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Omaha sex offender who said he was 'on the hunt' for kids gets maximum sentence
special report

Omaha sex offender who said he was 'on the hunt' for kids gets maximum sentence

A judge had a hard time Thursday imagining what was going through the minds of the Omaha parents who had to rescue their 5-year-old daughter from a repeat sex offender, let alone what was going through the mind of the girl.

Or what was going through the mind of the 19-year-old girl who had to outrace Robert J. Williams on her bike. Or the 15-year-old girl who had to resist being pulled from a convenience store. Or the one girl who didn’t escape Williams’ torment — a girl who is younger than 12 who endured sexual assaults for three years.

“I can’t even imagine,” said Douglas County District Judge Gary Randall.

Randall had a much less difficult time deciding Williams’ sentence for the one-day spree in May 2019 in which the meth-addled Williams tried to snare three girls and for the three-year ordeal during which he abused a child known to him.

The judge gave Williams, 35, the maximum sentence: 145 to 190 years in prison. Barring a successful appeal, Williams will spend the rest of his life in prison.

Randall noted that Williams, who had pleaded no contest to five charges, told Omaha police that he was “on the hunt” for children to sexually assault. A second defendant, Antonio D. Johnson, 32, is undergoing psychiatric evaluations to see if he is competent to stand trial.

“Self-described, you said you were on the hunt,” Randall said. “You’ve clearly identified yourself as a predator, a risk to society.

“My job is to protect society from you.”

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Prosecutor Molly Keane, a deputy Douglas County attorney, said the case was such a crockpot of the most cliché, worst-case crimes against children that she had to repeatedly ask Omaha police detectives: Is this true?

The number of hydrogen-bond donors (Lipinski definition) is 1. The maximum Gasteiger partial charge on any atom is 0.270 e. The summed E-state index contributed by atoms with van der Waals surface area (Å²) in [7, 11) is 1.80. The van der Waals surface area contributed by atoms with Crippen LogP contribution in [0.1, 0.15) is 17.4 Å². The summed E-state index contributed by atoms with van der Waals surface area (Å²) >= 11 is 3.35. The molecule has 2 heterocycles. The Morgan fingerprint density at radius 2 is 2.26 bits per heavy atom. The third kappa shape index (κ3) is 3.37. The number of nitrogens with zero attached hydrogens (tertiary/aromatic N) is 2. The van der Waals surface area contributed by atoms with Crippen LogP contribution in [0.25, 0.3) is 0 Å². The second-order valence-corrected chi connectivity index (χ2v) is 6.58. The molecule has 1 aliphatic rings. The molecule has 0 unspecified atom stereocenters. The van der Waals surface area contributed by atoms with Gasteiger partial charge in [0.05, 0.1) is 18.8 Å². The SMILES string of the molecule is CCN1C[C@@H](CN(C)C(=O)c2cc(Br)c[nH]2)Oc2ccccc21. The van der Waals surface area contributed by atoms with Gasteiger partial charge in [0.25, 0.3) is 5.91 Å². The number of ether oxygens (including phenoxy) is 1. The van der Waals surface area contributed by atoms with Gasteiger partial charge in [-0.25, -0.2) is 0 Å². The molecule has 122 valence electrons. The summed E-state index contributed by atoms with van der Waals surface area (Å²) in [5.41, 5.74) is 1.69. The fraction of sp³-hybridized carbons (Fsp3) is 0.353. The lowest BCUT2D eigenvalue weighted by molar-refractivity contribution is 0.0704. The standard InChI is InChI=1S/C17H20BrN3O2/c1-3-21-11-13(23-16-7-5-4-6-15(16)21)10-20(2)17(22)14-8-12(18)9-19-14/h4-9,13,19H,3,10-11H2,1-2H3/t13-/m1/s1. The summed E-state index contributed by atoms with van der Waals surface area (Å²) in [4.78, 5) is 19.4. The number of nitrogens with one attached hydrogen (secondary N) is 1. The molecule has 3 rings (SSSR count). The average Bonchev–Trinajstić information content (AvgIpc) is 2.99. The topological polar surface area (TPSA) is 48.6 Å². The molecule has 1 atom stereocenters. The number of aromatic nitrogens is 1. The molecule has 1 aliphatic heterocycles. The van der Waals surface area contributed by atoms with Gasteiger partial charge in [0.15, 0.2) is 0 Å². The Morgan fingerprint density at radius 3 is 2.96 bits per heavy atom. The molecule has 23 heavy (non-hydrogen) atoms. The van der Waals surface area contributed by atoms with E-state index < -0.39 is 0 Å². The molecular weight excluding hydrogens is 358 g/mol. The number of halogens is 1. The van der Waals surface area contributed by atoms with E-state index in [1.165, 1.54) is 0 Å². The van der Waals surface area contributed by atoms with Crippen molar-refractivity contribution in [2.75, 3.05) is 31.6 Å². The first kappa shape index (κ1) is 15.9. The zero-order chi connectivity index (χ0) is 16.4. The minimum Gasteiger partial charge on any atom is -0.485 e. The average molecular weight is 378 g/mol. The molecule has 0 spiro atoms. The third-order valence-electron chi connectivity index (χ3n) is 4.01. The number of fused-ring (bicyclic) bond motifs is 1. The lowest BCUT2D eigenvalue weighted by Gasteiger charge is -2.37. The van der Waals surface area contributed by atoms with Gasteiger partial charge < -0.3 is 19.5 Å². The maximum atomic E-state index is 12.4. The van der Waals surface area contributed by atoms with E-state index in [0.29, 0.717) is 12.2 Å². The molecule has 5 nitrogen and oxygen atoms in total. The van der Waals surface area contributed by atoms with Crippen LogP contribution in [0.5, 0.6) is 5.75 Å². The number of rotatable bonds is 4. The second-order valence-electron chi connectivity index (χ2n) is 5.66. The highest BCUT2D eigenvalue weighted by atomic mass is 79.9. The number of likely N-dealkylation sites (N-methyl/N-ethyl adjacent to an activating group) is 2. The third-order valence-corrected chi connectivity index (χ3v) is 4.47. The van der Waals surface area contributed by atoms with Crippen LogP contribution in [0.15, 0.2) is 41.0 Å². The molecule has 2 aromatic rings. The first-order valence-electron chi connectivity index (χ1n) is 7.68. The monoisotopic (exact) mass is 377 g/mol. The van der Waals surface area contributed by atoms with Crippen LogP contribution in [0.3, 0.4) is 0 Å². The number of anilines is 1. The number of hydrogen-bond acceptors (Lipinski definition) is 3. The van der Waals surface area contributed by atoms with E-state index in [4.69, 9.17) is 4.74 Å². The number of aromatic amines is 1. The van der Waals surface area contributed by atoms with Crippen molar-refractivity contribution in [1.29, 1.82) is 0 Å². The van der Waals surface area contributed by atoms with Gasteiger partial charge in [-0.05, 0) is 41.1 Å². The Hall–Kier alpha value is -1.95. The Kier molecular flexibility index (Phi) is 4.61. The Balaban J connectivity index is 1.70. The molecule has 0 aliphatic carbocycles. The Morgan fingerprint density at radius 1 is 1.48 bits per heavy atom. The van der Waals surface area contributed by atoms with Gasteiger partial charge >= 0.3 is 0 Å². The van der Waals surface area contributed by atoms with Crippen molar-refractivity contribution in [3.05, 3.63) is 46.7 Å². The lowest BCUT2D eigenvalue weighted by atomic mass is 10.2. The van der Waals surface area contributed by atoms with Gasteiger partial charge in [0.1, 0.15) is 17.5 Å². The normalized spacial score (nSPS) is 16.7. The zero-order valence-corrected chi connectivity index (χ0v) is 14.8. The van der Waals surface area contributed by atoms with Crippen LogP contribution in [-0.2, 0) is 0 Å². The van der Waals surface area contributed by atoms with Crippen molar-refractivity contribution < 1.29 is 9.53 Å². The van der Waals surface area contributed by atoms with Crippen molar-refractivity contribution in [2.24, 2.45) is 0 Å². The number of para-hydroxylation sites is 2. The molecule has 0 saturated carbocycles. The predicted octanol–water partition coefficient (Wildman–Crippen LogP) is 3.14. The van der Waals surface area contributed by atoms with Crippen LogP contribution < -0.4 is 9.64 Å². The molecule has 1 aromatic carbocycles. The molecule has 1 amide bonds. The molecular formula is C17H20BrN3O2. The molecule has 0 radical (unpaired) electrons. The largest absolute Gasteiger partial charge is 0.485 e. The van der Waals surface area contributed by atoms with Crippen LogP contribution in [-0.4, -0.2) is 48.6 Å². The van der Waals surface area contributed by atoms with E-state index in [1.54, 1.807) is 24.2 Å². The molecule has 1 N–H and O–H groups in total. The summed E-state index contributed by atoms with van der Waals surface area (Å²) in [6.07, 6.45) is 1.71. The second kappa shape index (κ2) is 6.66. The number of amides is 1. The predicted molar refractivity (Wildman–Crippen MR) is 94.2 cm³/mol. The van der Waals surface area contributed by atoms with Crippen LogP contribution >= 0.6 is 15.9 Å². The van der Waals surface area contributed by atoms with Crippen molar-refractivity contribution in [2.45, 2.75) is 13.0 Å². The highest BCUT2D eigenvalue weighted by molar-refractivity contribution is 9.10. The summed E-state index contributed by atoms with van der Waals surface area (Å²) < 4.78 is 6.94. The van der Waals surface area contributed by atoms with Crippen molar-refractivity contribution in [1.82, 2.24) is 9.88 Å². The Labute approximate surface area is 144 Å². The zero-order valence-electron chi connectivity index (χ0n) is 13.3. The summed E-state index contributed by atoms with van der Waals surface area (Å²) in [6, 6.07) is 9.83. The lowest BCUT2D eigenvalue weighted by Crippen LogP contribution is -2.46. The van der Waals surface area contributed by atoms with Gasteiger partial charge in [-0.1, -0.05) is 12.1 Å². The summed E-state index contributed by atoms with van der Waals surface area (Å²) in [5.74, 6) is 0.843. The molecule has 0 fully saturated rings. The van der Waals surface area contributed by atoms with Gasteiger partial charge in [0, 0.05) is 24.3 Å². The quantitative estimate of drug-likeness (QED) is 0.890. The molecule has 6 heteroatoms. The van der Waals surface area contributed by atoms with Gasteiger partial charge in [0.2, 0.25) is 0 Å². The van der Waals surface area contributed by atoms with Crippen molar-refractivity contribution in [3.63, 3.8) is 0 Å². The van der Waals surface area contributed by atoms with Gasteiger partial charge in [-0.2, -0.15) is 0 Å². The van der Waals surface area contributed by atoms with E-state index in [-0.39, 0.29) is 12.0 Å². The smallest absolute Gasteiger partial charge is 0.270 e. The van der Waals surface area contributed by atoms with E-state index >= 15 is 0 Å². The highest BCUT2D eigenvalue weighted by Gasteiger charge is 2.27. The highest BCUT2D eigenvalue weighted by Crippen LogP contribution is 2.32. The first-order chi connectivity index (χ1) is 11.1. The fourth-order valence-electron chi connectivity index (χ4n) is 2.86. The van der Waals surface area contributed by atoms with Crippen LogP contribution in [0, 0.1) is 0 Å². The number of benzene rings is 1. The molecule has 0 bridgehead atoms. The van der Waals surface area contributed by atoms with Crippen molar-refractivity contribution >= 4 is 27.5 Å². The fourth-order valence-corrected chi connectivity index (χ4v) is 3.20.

Williams had committed prior offenses, as is the case of many of society’s worst sex offenders. At the time of the May 2019 spree, he was on supervised release after serving a prison stint from a previous child pornography case.

There was a car lurking, then men lurching for a 19-year-old girl on a bike. She was able to pedal away from them.

There was a 15-year-old girl in a convenience store, and two men who tried to lure her outside. She refused; they got spooked and ran away.

There was a girl under 12 — a child known to Williams. He took advantage of his role in her life to abuse her for three years.

And there was every parent’s worst nightmare: a kidnapping attempt. Williams and his companion were driving near 69th and Blondo Streets when they spotted a 5-year-old girl playing in her yard. Her parents had just gone inside to get her younger sister ready to come out and play when they heard screaming.

The 5-year-old’s father rushed out of the house to find Williams carrying his daughter to a waiting car. The father rushed after them. Williams fell and dropped the girl. The dad rescued her.

In a letter to the judge Thursday, the girl’s parents described how the girl isn’t the same carefree child she used to be. She has nightmares and a general fear of men. The episode has her in therapy and has even affected her 3-year-old sister. And it has shattered the parents’ peace of mind.

“Who knows what would have happened to her had this 5-year-old girl not had the wherewithal to scream,” Keane said. “It is a scary, scary, scary fact pattern.”

Williams’ attorney, assistant public defender Rob Marcuzzo, said Williams had a horrendous childhood — bouncing from foster home to foster home. On that day in May 2019, Williams was strung out on meth as he self-medicated his mental illnesses, which include bipolar disorder.

Marcuzzo said he had doctors evaluate Williams for a possible insanity defense. Doctors determined, however, that Williams wasn’t legally insane at the time of the crimes.

Keane said a presentence report placed Williams at a higher risk than any she has seen in more than a decade of prosecuting sex offenders.

“This is a case that you hear about almost as an urban legend and don’t believe it could have happened,” she said. “It really does embody every parent’s worst nightmare.”

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Reporter - Courts

Todd Cooper covers courts, lawyers, trials, legal issues, the justice system and government wrongdoing for The World-Herald. Follow him on Twitter @CooperonCourts. Phone: 402-444-1275.

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